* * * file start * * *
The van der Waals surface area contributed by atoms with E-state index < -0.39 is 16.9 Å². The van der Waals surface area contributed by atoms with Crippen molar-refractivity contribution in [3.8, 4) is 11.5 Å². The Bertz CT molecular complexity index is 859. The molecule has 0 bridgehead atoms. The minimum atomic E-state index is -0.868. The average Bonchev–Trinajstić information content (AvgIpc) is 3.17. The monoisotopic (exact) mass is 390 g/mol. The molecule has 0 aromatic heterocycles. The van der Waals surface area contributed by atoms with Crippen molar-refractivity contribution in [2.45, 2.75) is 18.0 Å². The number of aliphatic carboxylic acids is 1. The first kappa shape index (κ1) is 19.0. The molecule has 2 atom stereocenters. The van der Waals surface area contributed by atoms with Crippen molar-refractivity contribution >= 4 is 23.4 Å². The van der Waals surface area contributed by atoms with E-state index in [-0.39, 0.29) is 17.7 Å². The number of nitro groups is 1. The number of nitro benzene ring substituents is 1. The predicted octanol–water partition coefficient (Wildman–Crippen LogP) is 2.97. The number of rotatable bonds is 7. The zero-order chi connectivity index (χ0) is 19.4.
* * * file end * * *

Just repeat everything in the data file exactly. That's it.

The van der Waals surface area contributed by atoms with E-state index < -0.39 is 16.9 Å². The van der Waals surface area contributed by atoms with Crippen molar-refractivity contribution in [3.8, 4) is 11.5 Å². The Bertz CT molecular complexity index is 859. The molecule has 0 bridgehead atoms. The minimum atomic E-state index is -0.868. The average Bonchev–Trinajstić information content (AvgIpc) is 3.17. The monoisotopic (exact) mass is 390 g/mol. The molecule has 0 aromatic heterocycles. The van der Waals surface area contributed by atoms with Crippen molar-refractivity contribution in [2.45, 2.75) is 18.0 Å². The number of aliphatic carboxylic acids is 1. The first kappa shape index (κ1) is 19.0. The molecule has 2 atom stereocenters. The van der Waals surface area contributed by atoms with Crippen molar-refractivity contribution >= 4 is 23.4 Å². The van der Waals surface area contributed by atoms with E-state index in [-0.39, 0.29) is 17.7 Å². The number of nitro groups is 1. The number of nitro benzene ring substituents is 1. The predicted octanol–water partition coefficient (Wildman–Crippen LogP) is 2.97. The number of rotatable bonds is 7. The zero-order chi connectivity index (χ0) is 19.4.